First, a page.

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Forgotten War

4.27  ·  Rating details ·  191 ratings  ·  27 reviews
Australia is dotted with memorials to soldiers who fought in wars overseas. Why are there no official memorials or commemorations of the wars that were fought on Australian soil between Aborigines and white colonists? Why is it more controversial to talk about the frontier war now than it was one hundred years ago? Forgotten War continues the story told in Henry Reynolds’ ...more
Paperback, 280 pages
Published 2013 by NewSouth Publishing
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Average rating 4.27  · 
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 ·  191 ratings  ·  27 reviews

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Steve lovell
Aug 17, 2013 rated it really liked it
It struck a chord when the reviewer of this book for Melbourne’s ‘The Age’ newspaper, Raymond Evans, cited that the main street of a Queensland provincial town was derived from an Aboriginal word meaning ‘plenty dead’, being close to a site of frontier violence where the First Australians came off second best. It reminded me of how incensed I was when I discovered, through reading James Boyce’s fine history ‘Van Diemen’s Land’, that the main street of another provincial town, one in which I had ...more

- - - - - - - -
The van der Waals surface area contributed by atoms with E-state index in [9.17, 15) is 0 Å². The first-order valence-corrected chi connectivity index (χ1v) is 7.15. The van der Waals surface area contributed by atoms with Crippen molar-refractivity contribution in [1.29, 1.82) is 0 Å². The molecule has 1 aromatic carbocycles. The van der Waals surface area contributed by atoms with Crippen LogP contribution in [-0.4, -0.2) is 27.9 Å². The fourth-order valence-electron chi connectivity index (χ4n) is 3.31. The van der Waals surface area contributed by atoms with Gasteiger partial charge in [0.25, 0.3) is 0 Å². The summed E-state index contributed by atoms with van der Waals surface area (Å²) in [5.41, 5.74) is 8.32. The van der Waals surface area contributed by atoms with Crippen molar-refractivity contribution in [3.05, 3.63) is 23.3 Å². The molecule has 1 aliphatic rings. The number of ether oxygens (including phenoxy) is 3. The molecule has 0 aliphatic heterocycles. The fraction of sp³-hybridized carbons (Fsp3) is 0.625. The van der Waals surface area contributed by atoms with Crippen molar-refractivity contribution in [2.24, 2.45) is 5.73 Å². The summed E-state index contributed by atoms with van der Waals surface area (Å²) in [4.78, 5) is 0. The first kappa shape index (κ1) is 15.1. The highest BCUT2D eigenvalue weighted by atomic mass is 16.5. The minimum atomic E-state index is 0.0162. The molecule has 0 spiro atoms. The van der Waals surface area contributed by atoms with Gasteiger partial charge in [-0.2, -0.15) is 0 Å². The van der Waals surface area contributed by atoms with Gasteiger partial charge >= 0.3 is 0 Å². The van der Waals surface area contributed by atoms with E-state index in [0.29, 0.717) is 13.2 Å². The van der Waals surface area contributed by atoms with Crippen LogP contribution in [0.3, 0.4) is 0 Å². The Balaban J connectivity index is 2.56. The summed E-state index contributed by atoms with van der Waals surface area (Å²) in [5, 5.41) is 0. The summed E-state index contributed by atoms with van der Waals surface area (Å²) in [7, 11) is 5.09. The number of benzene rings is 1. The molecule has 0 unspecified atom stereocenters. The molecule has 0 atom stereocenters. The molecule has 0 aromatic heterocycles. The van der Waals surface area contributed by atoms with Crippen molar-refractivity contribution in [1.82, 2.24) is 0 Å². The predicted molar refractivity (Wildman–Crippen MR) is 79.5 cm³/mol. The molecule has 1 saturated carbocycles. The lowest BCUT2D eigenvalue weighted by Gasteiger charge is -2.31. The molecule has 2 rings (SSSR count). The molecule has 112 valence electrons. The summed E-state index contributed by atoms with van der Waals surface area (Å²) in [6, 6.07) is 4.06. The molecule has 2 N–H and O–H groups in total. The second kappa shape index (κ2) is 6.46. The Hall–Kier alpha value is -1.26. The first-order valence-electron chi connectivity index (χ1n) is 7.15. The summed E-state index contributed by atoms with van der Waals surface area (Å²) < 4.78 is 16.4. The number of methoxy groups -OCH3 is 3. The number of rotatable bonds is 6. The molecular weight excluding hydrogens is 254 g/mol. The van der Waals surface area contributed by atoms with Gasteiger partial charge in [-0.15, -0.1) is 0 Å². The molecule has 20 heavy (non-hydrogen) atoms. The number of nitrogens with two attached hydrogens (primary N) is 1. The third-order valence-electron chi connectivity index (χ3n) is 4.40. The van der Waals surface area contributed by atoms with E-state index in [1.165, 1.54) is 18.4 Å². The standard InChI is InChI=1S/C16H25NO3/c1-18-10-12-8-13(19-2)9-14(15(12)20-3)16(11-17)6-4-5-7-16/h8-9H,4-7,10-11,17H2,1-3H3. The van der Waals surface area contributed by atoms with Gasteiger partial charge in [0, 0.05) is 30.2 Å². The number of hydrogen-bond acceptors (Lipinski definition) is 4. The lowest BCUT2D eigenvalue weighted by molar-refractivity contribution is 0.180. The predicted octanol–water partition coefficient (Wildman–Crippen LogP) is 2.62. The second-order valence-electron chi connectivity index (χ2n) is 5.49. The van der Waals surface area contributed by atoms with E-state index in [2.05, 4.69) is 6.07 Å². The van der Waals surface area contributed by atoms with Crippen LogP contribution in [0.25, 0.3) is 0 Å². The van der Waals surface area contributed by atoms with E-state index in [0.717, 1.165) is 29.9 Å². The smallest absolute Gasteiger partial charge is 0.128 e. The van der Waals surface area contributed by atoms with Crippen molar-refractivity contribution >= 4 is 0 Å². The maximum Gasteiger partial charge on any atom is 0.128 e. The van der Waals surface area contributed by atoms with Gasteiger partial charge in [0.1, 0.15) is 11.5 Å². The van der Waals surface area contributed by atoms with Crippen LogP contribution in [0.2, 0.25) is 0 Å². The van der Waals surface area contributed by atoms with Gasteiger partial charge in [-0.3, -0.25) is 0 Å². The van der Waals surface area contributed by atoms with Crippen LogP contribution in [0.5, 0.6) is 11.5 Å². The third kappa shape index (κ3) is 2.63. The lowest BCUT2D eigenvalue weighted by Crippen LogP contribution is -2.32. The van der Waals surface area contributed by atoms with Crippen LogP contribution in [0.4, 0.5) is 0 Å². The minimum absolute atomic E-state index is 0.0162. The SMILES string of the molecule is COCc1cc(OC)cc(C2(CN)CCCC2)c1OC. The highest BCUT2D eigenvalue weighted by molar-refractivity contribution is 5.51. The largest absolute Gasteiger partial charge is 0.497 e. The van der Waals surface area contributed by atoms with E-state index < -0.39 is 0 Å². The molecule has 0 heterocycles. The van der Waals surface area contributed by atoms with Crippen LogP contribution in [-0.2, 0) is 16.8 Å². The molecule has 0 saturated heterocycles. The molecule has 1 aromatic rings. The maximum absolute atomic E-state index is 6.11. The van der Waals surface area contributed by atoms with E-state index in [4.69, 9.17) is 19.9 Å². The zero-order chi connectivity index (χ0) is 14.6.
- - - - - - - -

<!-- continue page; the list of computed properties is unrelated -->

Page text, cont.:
S.B. Wright
Oct 11, 2014 rated it really liked it
I read Anzac’s Long Shadow earlier in the year and found it to be a critical and refreshing look at aspects of Australia’s military history and the detrimental or skewing effect that our martial myths have on both our soldiers and the collective consciousness and culture of the Australian people.

Forgotten War is similarly a book that looks at our forgotten war(s) (the only ones fought on Australian soil for control of it) and our cultural amnesia in relation to it. If I can crudely sum up an Aus
Andrew Carr
Apr 26, 2020 rated it it was ok
Read Reynold's 'Other side of the Frontier' instead. Other than some discussion of new studies by other scholars, there is little that is new in this book. Instead, there is a notable and - to my mind somewhat disconcerting - shift from discussing the frontier as a genuine war (with back and forth, faults and suffering on both sides) to a more legalistic and ethical mindset that downplays the agency and choices of the aboriginal resistance.

Reynold has little understanding of the concept of war.
Steve Bidwell-Brown
Apr 17, 2016 rated it really liked it
There is a violence in Australia’s history that few are prepared to acknowledge, argues Henry Reynolds. The nation that venerates the Anzac for his war heroism also fails to recognise the Aboriginal Australians who perished fighting for their traditional homelands.